Kevin Garnett has won an NBA championship, league MVP and Defensive Player of the Year awards and is a 15-time All Star, but a career that someday will carry him to the Basketball Hall of Fame took him on Wednesday to places during the Timberwolves’ 97-77 victory over Washington that he has never been before.

Garnett came home to the franchise that drafted him 20 years ago with a Target Center reunion that inevitably turned into the expressive party a sellout crowd wearing vintage No. 21 jerseys came way early believing it would be.

By the time it was over, a young team with a new esteemed leader had wiped out an early 18-3 deficit and won for the fourth time in its last six home games. But this one was different in joyous ways far beyond the season’s best defensive performance and largest margin of victory achieved.

“This is its own thing,” Garnett said afterward. “When I won in Boston, that was a special time. My kids being born was a special time. But this is full circle, coming back experienced. I’ve been back before, and I never paid attention to how much love is here still for me because I’m too busy being focused on the game. Tonight, it was over the top. I didn’t know the city missed me like this. I don’t think you can ever think the city loves you like this but to see it is reality. I’m very appreciative.”

A standing-room-only crowd announced at 19,856 stood throughout the team’s warmups before the opening tip and through scoreboard-video introductions that took 57 seconds to announce the Wolves’ other four starters and nearly two minutes to welcome back the best player who ever wore their uniform.

“The place tonight was rocking, man,” Garnett said. “I had a little bit of a longer introduction than I would have liked it to be, but I understood.”

Garnett said he knew he was not in Brooklyn anymore when he arrived back to the house he has owned in the Minneapolis suburbs all these years and saw the lake frozen and “two tons” of snow in his back yard.

But he never knew exactly what he left behind when he was traded away to Boston in 2007 until he did what author Thomas Wolfe wrote you couldn’t do in the novel “You Can’t Go Home Again,” published posthumously 74 years ago.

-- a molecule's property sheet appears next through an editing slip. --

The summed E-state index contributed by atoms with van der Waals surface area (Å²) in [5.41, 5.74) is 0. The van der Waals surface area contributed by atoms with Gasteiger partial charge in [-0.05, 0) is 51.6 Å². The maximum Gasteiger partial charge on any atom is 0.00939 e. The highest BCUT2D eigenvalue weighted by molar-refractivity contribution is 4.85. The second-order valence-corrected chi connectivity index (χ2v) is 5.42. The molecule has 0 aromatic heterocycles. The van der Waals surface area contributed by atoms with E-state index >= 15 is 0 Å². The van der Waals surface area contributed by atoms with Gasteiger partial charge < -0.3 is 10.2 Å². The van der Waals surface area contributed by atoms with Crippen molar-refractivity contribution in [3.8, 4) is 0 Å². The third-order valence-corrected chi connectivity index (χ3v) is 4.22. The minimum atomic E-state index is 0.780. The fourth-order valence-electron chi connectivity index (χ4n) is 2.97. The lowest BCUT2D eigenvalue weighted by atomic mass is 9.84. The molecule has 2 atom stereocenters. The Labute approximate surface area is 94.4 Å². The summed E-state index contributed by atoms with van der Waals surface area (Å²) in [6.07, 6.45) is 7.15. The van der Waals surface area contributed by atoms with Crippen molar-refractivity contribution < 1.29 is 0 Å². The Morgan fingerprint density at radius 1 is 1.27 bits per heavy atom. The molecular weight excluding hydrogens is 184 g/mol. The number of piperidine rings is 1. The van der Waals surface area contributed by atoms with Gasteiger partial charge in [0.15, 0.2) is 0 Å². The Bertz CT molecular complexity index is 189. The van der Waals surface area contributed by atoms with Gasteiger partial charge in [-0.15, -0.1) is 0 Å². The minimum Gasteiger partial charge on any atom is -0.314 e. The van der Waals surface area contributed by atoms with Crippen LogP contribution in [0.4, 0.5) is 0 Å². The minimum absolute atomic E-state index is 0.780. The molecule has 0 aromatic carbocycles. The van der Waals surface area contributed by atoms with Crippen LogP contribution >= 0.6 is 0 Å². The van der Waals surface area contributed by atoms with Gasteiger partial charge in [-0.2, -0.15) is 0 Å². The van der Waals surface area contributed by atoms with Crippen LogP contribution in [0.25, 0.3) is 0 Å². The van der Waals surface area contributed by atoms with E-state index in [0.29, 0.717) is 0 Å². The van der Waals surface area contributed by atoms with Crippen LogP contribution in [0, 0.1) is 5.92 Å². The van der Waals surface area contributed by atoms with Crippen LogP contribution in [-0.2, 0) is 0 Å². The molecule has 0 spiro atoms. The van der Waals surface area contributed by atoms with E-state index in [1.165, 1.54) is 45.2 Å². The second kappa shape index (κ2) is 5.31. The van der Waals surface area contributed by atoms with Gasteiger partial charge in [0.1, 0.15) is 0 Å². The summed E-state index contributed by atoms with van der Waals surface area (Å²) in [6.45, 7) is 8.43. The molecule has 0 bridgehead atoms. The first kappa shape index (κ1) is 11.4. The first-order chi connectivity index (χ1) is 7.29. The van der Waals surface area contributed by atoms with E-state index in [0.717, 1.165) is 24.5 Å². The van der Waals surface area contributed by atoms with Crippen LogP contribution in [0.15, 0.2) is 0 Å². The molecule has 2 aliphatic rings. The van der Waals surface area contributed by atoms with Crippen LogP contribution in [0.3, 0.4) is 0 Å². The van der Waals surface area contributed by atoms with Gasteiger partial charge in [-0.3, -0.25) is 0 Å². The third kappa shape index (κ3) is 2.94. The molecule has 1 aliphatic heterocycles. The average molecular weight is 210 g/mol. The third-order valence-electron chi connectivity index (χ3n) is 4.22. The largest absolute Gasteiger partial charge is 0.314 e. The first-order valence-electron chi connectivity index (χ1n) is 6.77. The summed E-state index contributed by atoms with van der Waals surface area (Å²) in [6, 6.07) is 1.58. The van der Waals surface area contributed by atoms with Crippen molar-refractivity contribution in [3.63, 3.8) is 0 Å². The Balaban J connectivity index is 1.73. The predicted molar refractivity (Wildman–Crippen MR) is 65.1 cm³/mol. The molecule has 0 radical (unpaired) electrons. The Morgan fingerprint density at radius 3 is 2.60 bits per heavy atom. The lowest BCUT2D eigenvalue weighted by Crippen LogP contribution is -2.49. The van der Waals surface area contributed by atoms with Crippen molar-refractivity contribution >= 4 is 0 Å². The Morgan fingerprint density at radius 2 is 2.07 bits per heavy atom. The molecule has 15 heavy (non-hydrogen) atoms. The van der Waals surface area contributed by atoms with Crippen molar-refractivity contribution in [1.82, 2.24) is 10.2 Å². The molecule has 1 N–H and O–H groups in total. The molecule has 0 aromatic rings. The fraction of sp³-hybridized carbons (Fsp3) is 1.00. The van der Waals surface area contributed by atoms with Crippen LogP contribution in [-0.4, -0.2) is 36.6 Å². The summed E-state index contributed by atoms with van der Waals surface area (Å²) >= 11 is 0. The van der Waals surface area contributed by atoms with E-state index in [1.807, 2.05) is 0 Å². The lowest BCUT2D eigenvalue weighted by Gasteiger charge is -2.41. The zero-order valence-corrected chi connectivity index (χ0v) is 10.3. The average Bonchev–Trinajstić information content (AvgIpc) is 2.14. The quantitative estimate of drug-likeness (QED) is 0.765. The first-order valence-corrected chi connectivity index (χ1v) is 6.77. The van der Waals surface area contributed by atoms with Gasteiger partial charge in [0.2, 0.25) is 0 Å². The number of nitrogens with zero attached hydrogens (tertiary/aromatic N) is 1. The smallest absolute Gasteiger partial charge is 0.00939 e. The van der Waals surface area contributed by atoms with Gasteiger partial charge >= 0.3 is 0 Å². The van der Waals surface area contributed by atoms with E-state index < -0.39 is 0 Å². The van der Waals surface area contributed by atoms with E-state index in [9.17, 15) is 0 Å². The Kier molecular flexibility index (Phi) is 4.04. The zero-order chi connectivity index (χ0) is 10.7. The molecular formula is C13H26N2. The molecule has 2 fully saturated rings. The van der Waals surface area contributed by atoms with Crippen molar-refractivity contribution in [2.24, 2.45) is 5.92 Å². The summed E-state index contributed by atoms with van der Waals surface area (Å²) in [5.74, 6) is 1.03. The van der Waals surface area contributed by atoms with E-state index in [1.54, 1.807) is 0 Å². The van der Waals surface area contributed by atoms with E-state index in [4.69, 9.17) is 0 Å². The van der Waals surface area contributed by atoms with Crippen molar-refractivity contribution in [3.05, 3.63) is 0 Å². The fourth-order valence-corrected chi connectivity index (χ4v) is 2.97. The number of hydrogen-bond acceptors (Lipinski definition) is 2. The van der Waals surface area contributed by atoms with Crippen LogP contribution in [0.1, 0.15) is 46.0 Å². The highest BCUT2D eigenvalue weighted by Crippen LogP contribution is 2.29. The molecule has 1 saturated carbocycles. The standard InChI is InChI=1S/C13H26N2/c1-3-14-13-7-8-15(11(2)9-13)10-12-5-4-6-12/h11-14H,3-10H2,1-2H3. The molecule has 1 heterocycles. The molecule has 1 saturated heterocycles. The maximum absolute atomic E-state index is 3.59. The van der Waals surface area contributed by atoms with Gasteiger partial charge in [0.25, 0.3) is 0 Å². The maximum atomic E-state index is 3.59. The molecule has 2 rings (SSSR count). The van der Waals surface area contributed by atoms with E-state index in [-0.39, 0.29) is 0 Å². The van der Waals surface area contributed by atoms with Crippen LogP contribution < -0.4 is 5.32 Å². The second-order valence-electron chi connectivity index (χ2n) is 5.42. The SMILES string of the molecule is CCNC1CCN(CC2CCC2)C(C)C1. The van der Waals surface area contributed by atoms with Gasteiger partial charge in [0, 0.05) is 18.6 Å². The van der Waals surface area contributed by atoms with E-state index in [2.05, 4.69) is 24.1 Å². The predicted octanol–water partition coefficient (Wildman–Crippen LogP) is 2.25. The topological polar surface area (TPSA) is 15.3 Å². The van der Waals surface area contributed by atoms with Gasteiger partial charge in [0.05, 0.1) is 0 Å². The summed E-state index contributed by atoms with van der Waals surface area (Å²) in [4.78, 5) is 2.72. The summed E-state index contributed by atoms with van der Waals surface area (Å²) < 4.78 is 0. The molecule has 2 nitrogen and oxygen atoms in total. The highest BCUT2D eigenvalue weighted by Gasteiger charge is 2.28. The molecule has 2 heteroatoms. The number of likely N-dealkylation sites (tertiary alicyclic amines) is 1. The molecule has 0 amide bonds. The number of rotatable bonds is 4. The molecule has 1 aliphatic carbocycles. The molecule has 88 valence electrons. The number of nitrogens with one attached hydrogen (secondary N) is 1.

The man who brought him back home, Wolves coach and chief executive Flip Saunders, likened Wednesday’s welcome to the franchise’s Game 7 playoff game against Sacramento in 2004’s second round or a Gophers-Ohio State game he helped coach with the Big Ten title on the line more than 30 years ago.

“That was playoff atmosphere right here for sure, man,” said Wolves veteran Gary Neal, who played in a few such games with San Antonio.

The Wolves missed their first 11 shots and trailed 13-1 and 18-3 early before they reversed course and outscored Washington 94-59 the rest of the way to hand the Wizards their 10th loss in their last 12 games.

Rookie Zach LaVine called such a horrendous start “too much energy in the gym.” Garnett considered it something else: Understandable.

“I kind of figured when we were down 10, it being 1 to 11, that we were all excited, but you couldn’t help it,” Garnett said. “I was told yesterday they were going to tear the roof off and sure enough, they did.”

The 20-year veteran brought back home for his experience told teammates the same message — “You don’t win anything in the first quarter,” center Nikola Pekovic said — and the Wolves turned the game with their season’s best defensive performance, Kevin Martin’s 28 points and a 32-18 third quarter.

“Affected everything,” Wolves rookie Andrew Wiggins said about Garnett’s presence.

Before it was all over, Garnett gestured toward the seats at a dancing fat man who ripped off his shirt to reveal a welcome-home message scrawled on his chest and smiled at a fourth-quarter video that Garnett had taped when he was a very young man that implored the Target Center crowd to get on its feet.

“That one had swag,” Martin said, “and he had hair.”

That was long ago.

“I couldn’t do nothing but laugh, man,” Garnett said. “It’s good to be able to look back and be able to laugh at yourself and see how much you’ve progressed and how much you’ve changed. It was all good. It was a good night for everybody involved: the fans, the organization, the guys on the team. Hopefully, we can carry this momentum.”